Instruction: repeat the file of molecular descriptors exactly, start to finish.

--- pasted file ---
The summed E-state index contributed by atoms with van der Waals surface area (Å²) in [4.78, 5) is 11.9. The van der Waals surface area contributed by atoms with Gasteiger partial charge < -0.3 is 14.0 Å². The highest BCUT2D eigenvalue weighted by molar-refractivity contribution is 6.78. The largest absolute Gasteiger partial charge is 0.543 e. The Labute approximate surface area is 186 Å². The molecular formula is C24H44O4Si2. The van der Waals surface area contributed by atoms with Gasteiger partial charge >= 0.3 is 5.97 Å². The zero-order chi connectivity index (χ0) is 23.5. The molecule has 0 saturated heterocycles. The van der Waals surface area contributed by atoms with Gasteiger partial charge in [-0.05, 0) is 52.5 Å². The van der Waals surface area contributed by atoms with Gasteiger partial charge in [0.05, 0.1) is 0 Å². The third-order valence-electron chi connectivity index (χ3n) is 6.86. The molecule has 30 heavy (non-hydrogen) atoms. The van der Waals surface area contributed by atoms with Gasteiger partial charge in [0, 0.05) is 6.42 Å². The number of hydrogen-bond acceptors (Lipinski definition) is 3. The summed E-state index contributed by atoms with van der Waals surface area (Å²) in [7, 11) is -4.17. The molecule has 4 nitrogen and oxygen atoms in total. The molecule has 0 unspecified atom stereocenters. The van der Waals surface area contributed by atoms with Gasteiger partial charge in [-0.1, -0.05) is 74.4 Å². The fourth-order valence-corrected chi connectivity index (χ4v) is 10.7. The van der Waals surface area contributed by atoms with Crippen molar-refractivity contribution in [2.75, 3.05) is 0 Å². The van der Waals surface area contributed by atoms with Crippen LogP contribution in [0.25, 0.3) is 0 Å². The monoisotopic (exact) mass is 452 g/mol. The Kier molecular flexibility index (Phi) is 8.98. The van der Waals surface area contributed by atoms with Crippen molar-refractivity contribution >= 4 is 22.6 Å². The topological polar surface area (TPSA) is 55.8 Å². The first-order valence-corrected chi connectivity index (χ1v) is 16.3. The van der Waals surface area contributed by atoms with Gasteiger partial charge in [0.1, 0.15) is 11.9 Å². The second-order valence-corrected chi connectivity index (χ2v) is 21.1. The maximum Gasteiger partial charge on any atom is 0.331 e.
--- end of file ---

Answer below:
The summed E-state index contributed by atoms with van der Waals surface area (Å²) in [4.78, 5) is 11.9. The van der Waals surface area contributed by atoms with Gasteiger partial charge < -0.3 is 14.0 Å². The highest BCUT2D eigenvalue weighted by molar-refractivity contribution is 6.78. The largest absolute Gasteiger partial charge is 0.543 e. The Labute approximate surface area is 186 Å². The molecular formula is C24H44O4Si2. The van der Waals surface area contributed by atoms with Gasteiger partial charge >= 0.3 is 5.97 Å². The zero-order chi connectivity index (χ0) is 23.5. The molecule has 0 saturated heterocycles. The van der Waals surface area contributed by atoms with Gasteiger partial charge in [-0.05, 0) is 52.5 Å². The van der Waals surface area contributed by atoms with Gasteiger partial charge in [0.05, 0.1) is 0 Å². The third-order valence-electron chi connectivity index (χ3n) is 6.86. The molecule has 30 heavy (non-hydrogen) atoms. The van der Waals surface area contributed by atoms with Gasteiger partial charge in [0, 0.05) is 6.42 Å². The number of hydrogen-bond acceptors (Lipinski definition) is 3. The summed E-state index contributed by atoms with van der Waals surface area (Å²) in [7, 11) is -4.17. The molecule has 4 nitrogen and oxygen atoms in total. The molecule has 0 unspecified atom stereocenters. The van der Waals surface area contributed by atoms with Gasteiger partial charge in [-0.1, -0.05) is 74.4 Å². The fourth-order valence-corrected chi connectivity index (χ4v) is 10.7. The van der Waals surface area contributed by atoms with Crippen molar-refractivity contribution in [2.75, 3.05) is 0 Å². The van der Waals surface area contributed by atoms with Crippen LogP contribution in [0.25, 0.3) is 0 Å². The monoisotopic (exact) mass is 452 g/mol. The Kier molecular flexibility index (Phi) is 8.98. The van der Waals surface area contributed by atoms with Crippen molar-refractivity contribution >= 4 is 22.6 Å². The topological polar surface area (TPSA) is 55.8 Å². The first-order valence-corrected chi connectivity index (χ1v) is 16.3. The van der Waals surface area contributed by atoms with Gasteiger partial charge in [0.1, 0.15) is 11.9 Å². The second-order valence-corrected chi connectivity index (χ2v) is 21.1. The maximum Gasteiger partial charge on any atom is 0.331 e.